Both Eugene Volokh and Dave KopelÂ refute some of the poor facts in an NYU law review article titled “The People” of the Second Amendment: Citizenship and the Right to Bear Arms. The paper essentially argues that the Second Amendment is a citizenship right, and not a universal one, that would apply to foreigners. Professor Volokh notes:
Some years ago, I noticed several authors making the assertion that indentured servants, and in one instance even women and the propertyless, were routinely barred from owning guns in the Colonies and in the early Republic. All those assertions turned out to rely on Michael Bellesilesâ€™ preâ€“Arming AmericaÂ work that made such an assertion, especiallyÂ Gun Laws in Early America: The Regulation of Firearms Ownership, 1607â€“1794, 16 Law & Hist. Rev. 567, 574, 576Â (1998)
So in this paper we would seem to have a Bellesiles-inspired claim for which no true evidence can be found. It’s amazing to me, though his work has been thoroughly discredited by now, that his assertions still keep showing up in academic literature. People want to believe, so it becomes fact, even though it is fiction.
Dave Kopel concludes with “The author could have made a stronger historical argument for his position if he had accurately described the gun laws of 17th and 18th century America.” But that doesn’t fit the narrative does it?
3 thoughts on “The Fraud that Just Won’t Die”
The example isn’t a phenomenon unique to any particular philosophy or ideology.
Some years ago I wrote a magazine article wherein I cited a range of economic statistics that were, admittedly, hearsay to me. Some years after that I spoke at a public meeting, and someone came over to me afterward and pressed a little right wing tract/booklet on me. When I glanced at it later, I found it heavily footnoted, which seemed impressive, but found one of the references was me, writing in that magazine article!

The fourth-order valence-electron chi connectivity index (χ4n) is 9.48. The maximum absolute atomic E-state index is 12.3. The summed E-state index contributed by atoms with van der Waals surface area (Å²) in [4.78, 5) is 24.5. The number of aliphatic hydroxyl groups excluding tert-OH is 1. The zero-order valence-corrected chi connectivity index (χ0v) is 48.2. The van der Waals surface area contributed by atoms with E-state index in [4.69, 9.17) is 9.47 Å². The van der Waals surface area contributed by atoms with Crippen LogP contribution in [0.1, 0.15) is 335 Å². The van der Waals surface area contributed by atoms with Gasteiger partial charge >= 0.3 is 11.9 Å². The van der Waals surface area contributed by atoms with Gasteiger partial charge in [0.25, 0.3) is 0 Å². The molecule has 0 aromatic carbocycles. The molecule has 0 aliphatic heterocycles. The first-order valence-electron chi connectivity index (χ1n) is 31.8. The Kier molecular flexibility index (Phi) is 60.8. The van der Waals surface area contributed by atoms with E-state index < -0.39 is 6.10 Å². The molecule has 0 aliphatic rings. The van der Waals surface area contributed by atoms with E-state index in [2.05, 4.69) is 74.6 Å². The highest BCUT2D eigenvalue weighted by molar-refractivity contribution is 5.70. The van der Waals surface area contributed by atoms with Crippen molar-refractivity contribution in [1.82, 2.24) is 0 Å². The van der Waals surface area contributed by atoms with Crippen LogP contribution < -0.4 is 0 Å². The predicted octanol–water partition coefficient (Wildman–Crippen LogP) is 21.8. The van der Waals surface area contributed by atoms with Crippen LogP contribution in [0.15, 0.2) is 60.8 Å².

Not exactly the same thing, but I’m thinking of what a high percentage of Founder’s quotes that float around out there are actually bogus. We all have little hesitation in reciting as authoritative, whatever supports our worldview.
Fantasy author Terry Goodkind referred to this as the “Wizard’s First Rule”: People will believe any lie, either because they want it to be true, or are afraid it might be true.
This falls under the former. The whole “Concealed Carry Killers” sham falls under the latter.
Either that, or the whole pro-criminal anti-rights movement is made up of hacks and liars. Oh, wait….
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